So, you know, I think that’s, I think that’s really, really interesting. And we don’t completely understand why that’s happening. If you find yourself struggling with Raynaud’s phenomenon, you likely already know that it’s really critical to try to stay warm even in less cold environments. My friends who struggle with this personally, you know, they’re the runners that are always gonna have mittens in the running vest as well as hand warmers. And then you can also try topical vasodilators. That could be something to talk to your physician about. There are some other medications, some oral medications that will help as vasodilators. But there are also topical vasodilators things that are gonna help open open blood flow and return blood flow to your, to your extremities, particularly your hands. But if you’re like me and I don’t have traditional Raynaud’s i e doesn’t happen at random, it happens in very specific situations.

(10:06):

You know, it’s me returning to my car post run, maybe it was damp out, I’ve gotta get dry clothes on right away. I’m driving home and I have to alternate between having the heat blowing at my hands on the steering wheel versus the windshield because it’ll fog up. But I do, it’s this kind of over-correction of thermo regulation where I have this extreme vasoconstriction post exercise and, and you see it in my, my fingers turning white so it’s not rain odds. But one of the reasons that you might fall in duck camp like this where you do have colder extremities is that it’s possible that you pre previously experienced a non freezing cold injury. So not quite frostbite. And these reactions are your body, you know, generally trying to protect yourself, right? As I mentioned above, when your skin cools down, you naturally experience cold induced vasoconstriction.

(10:54):

Commonly we see it again in the hands, feet, nose, chin, ear lobes, cheeks and lips. And this is protective because it keeps warm blood near your core. And this happens in cycles lasting five to 10 minutes. And this allows you to conserve heat while also trying to not cause permanent damage to your extremities. I e that’s why it cycles back and forth because you can’t have blood loss to extremity for forever. That’s where we see this kinda extreme frostbite scenarios. But if that cooling happens really, really rapidly, ice crystals actually form in the fluid outside of your cells and that damages those cell membranes and causes injuries that are, you see more commonly in mountaineers and can range in severity. And that’s gonna lead more towards that frost bite category. So if you’re in, if you’re in my boat, not frost bite, but you’ve had a lot of kind of non freezing cold injuries you know, if you have that persistently you have it repeated over and over again. I group as a figure skater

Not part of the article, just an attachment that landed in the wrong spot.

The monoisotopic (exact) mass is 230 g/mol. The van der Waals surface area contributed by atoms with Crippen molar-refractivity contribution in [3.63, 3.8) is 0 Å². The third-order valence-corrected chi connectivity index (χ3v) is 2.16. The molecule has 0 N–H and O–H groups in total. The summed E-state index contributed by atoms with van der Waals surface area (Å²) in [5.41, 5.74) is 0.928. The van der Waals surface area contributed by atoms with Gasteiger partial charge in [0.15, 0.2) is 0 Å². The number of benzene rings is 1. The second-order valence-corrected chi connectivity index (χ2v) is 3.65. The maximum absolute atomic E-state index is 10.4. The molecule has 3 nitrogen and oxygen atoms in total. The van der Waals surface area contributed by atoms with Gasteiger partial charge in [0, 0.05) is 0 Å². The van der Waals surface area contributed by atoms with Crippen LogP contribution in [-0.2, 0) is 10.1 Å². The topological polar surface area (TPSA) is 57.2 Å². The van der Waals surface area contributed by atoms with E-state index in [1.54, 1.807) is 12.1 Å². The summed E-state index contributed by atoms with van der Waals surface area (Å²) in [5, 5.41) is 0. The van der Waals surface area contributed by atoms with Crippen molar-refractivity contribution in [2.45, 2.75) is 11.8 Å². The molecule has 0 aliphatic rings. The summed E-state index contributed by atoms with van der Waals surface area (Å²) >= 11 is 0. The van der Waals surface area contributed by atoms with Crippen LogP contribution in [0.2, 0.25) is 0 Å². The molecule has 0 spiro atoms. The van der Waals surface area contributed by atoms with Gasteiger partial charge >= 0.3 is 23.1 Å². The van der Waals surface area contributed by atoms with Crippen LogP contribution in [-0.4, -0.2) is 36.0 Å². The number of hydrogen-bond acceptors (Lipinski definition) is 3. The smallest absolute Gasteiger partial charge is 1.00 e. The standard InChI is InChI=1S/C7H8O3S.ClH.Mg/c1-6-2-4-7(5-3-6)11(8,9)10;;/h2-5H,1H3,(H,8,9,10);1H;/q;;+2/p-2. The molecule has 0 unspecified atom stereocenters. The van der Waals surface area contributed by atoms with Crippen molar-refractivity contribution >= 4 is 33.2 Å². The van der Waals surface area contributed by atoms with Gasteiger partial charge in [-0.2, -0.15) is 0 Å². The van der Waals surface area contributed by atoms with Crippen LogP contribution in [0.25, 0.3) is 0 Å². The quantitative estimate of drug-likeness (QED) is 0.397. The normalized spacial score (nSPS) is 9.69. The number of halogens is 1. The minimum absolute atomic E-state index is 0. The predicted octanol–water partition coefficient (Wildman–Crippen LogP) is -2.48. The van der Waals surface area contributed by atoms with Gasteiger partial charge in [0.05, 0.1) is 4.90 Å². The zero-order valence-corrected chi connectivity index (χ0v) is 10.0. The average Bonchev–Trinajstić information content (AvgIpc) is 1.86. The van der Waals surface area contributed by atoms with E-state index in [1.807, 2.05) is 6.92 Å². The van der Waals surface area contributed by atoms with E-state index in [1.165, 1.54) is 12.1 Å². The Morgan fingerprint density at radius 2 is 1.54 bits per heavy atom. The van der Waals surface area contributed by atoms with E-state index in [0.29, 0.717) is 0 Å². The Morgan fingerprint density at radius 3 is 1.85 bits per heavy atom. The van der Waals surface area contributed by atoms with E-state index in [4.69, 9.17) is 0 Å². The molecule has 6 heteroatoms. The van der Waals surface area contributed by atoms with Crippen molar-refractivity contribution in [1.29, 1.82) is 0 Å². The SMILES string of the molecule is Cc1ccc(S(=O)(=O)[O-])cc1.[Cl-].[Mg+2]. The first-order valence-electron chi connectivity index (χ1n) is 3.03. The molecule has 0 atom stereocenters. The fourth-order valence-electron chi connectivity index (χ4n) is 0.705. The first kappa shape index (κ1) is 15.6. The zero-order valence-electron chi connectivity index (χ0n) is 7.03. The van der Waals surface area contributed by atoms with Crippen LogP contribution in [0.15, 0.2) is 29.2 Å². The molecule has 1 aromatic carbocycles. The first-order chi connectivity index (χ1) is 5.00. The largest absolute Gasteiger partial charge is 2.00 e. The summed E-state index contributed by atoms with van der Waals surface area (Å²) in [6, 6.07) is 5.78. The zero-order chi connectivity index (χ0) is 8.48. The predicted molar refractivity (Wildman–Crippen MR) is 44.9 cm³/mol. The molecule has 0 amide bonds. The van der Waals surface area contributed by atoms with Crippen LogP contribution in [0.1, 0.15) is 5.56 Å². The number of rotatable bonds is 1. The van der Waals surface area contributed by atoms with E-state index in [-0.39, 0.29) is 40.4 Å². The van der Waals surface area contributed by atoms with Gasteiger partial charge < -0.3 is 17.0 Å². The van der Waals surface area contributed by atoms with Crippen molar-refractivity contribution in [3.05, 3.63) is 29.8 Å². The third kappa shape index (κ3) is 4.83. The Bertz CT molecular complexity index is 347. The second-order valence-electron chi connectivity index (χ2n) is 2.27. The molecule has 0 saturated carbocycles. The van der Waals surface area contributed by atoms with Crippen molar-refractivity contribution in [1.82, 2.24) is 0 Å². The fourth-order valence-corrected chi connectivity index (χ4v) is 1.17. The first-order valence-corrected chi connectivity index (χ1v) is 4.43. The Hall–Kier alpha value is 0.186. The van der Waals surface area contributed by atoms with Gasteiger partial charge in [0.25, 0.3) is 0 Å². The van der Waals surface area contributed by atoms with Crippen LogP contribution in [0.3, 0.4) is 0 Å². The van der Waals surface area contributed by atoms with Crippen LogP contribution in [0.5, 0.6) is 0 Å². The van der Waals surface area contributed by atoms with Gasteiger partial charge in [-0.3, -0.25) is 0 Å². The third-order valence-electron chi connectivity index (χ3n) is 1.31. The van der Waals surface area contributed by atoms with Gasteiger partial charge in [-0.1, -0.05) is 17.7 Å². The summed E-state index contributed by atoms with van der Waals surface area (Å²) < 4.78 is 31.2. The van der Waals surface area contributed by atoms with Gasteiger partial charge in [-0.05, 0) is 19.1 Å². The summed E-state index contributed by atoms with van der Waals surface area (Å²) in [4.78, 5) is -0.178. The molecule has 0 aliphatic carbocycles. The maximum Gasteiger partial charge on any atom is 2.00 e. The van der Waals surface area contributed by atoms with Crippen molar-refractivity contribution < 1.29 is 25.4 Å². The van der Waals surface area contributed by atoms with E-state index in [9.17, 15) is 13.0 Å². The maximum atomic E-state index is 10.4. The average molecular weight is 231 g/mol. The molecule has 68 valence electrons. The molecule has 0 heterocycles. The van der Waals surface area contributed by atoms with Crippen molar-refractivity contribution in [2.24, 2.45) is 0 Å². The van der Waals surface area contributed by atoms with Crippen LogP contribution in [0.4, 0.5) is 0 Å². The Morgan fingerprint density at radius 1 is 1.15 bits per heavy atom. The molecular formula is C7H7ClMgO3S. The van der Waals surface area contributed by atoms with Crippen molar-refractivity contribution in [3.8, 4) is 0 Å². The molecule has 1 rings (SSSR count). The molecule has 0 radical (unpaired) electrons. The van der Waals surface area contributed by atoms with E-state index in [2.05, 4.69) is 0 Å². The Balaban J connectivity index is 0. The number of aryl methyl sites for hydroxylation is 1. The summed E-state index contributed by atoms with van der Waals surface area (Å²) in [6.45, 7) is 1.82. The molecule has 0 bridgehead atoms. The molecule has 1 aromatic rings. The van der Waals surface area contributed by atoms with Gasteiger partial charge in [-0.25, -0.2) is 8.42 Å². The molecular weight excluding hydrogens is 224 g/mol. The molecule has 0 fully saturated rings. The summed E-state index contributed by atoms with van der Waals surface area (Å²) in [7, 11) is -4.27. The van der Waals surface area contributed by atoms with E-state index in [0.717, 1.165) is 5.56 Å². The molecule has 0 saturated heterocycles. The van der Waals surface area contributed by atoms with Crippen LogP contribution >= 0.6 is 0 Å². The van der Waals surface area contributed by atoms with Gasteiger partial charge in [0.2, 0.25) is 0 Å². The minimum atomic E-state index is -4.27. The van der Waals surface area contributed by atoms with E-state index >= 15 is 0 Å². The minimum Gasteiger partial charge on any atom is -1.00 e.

Corrine Malcolm (11:52):

And then I was a Nordic skier, so my hands and feet were cold all the time. That repeated type of injury to your extremities can persist and lead to sensory disturbances in your hands and feet, which include numbness and tingling and chronic pain. And I think also that kind of leads to that hypersensitivity, you’re more likely to have another cold cold related injury down the road. You might also just be less tolerant of the cold. And that’s a real thing. It’s not that you just don’t like it, you can actually physically be less tolerant to the cold. And sometimes again, this happens due to cold, previous cold related injuries. But there are many other reasons why someone might have lower cold tolerance and that can include having really low body fat. Chronically high stress or high anxiety actually is one hypothalamus disorders, cuz once again, that helps with the e e equilibrium.

(12:46):

That thermo regulation is done at the hypothalamus. And also anemia, which has to do with red blood cell volume and circulation issues. So lots of reasons why you might be less tolerant of the cold and it’s not just, you know, being brushed off jokingly as that cold hands, cold heart phrase that I know I’ve definitely heard thrown around due to my kind of chronically cold hands. Before I let you go, before I give you my last tips and tricks and advice for today, I wanna talk a little bit about the screaming barfies. And it’s not just because the name is really funny and it is, it’s actual, it’s actual name, at least that’s what it’s called by it was coined that by the North American ice climbing community. But more broadly and in more international circles, it’s known as the Hot aches, which I also really enjoyed that name.

(13:37):

And if you’re lucky, you’re sitting here, you know, you’re sitting here or maybe you’re running or you’re in your car and you’re listening to this and you have no idea what I’m talking about, you’ve never experienced the screaming barfies. And I want you to count your lucky stars because those those names are very descriptive and I would say very, very accurate. Although comically enough, I was reading a emergency, a wilderness in an emergency medicine journal that talked about the screaming barfies. And they thought it was hilarious that that is what they were called because they hadn’t actually heard reports of anyone actually vomiting due to it. And I was like, well, if you’ve experienced it, you, you know what it’s called, the screaming barfies, it might not actually produce vomit, but it’s pretty, pretty horrendous and I got a big kick outta that.

(14:18):